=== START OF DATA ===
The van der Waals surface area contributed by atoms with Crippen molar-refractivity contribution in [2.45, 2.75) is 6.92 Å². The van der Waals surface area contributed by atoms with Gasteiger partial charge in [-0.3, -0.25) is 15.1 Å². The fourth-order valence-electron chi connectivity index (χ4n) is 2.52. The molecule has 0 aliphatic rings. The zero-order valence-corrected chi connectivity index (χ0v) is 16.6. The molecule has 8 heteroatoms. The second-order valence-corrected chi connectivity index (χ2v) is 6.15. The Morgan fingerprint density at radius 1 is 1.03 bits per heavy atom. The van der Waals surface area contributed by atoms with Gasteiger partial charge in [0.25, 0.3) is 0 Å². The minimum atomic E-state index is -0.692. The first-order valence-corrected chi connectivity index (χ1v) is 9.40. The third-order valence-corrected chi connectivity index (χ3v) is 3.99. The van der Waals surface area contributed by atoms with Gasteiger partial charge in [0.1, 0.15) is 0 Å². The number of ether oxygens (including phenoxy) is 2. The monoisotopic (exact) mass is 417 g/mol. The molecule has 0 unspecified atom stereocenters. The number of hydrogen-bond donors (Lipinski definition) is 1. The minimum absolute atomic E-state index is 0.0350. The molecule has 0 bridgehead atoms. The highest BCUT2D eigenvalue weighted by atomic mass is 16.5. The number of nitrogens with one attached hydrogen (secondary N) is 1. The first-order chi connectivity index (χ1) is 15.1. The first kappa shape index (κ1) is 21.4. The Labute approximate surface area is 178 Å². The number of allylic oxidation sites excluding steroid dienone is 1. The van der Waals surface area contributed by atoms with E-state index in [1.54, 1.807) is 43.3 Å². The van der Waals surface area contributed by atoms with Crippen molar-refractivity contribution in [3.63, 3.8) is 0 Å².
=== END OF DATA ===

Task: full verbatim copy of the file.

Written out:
The van der Waals surface area contributed by atoms with Crippen molar-refractivity contribution in [2.45, 2.75) is 6.92 Å². The van der Waals surface area contributed by atoms with Gasteiger partial charge in [-0.3, -0.25) is 15.1 Å². The fourth-order valence-electron chi connectivity index (χ4n) is 2.52. The molecule has 0 aliphatic rings. The zero-order valence-corrected chi connectivity index (χ0v) is 16.6. The molecule has 8 heteroatoms. The second-order valence-corrected chi connectivity index (χ2v) is 6.15. The Morgan fingerprint density at radius 1 is 1.03 bits per heavy atom. The van der Waals surface area contributed by atoms with Gasteiger partial charge in [0.25, 0.3) is 0 Å². The minimum atomic E-state index is -0.692. The first-order valence-corrected chi connectivity index (χ1v) is 9.40. The third-order valence-corrected chi connectivity index (χ3v) is 3.99. The van der Waals surface area contributed by atoms with Gasteiger partial charge in [0.1, 0.15) is 0 Å². The number of ether oxygens (including phenoxy) is 2. The monoisotopic (exact) mass is 417 g/mol. The molecule has 0 unspecified atom stereocenters. The number of hydrogen-bond donors (Lipinski definition) is 1. The minimum absolute atomic E-state index is 0.0350. The molecule has 0 bridgehead atoms. The highest BCUT2D eigenvalue weighted by atomic mass is 16.5. The number of nitrogens with one attached hydrogen (secondary N) is 1. The first-order chi connectivity index (χ1) is 15.1. The first kappa shape index (κ1) is 21.4. The Labute approximate surface area is 178 Å². The number of allylic oxidation sites excluding steroid dienone is 1. The van der Waals surface area contributed by atoms with E-state index in [1.54, 1.807) is 43.3 Å². The van der Waals surface area contributed by atoms with Crippen molar-refractivity contribution in [3.63, 3.8) is 0 Å².